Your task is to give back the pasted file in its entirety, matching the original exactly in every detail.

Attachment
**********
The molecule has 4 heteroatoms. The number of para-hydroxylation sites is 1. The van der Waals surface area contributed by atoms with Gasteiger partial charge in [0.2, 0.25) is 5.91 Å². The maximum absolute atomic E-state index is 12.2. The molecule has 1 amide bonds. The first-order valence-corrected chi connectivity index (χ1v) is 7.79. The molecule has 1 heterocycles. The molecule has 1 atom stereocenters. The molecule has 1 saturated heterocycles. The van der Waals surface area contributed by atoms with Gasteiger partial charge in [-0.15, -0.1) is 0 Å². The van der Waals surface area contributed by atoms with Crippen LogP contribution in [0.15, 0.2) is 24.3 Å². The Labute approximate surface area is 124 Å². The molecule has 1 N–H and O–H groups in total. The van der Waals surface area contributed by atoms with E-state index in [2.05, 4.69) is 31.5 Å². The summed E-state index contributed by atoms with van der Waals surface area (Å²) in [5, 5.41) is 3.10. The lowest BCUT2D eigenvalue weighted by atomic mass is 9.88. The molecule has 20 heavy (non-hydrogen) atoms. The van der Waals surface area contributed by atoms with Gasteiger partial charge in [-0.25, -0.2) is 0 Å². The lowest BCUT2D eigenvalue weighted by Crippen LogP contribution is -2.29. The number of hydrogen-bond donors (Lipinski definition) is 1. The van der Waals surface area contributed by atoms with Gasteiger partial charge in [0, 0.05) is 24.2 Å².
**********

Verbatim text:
The molecule has 4 heteroatoms. The number of para-hydroxylation sites is 1. The van der Waals surface area contributed by atoms with Gasteiger partial charge in [0.2, 0.25) is 5.91 Å². The maximum absolute atomic E-state index is 12.2. The molecule has 1 amide bonds. The first-order valence-corrected chi connectivity index (χ1v) is 7.79. The molecule has 1 heterocycles. The molecule has 1 atom stereocenters. The molecule has 1 saturated heterocycles. The van der Waals surface area contributed by atoms with Gasteiger partial charge in [-0.15, -0.1) is 0 Å². The van der Waals surface area contributed by atoms with Crippen LogP contribution in [0.15, 0.2) is 24.3 Å². The Labute approximate surface area is 124 Å². The molecule has 1 N–H and O–H groups in total. The van der Waals surface area contributed by atoms with E-state index in [2.05, 4.69) is 31.5 Å². The summed E-state index contributed by atoms with van der Waals surface area (Å²) in [5, 5.41) is 3.10. The lowest BCUT2D eigenvalue weighted by atomic mass is 9.88. The molecule has 20 heavy (non-hydrogen) atoms. The van der Waals surface area contributed by atoms with Gasteiger partial charge in [-0.25, -0.2) is 0 Å². The lowest BCUT2D eigenvalue weighted by Crippen LogP contribution is -2.29. The number of hydrogen-bond donors (Lipinski definition) is 1. The van der Waals surface area contributed by atoms with Gasteiger partial charge in [0, 0.05) is 24.2 Å².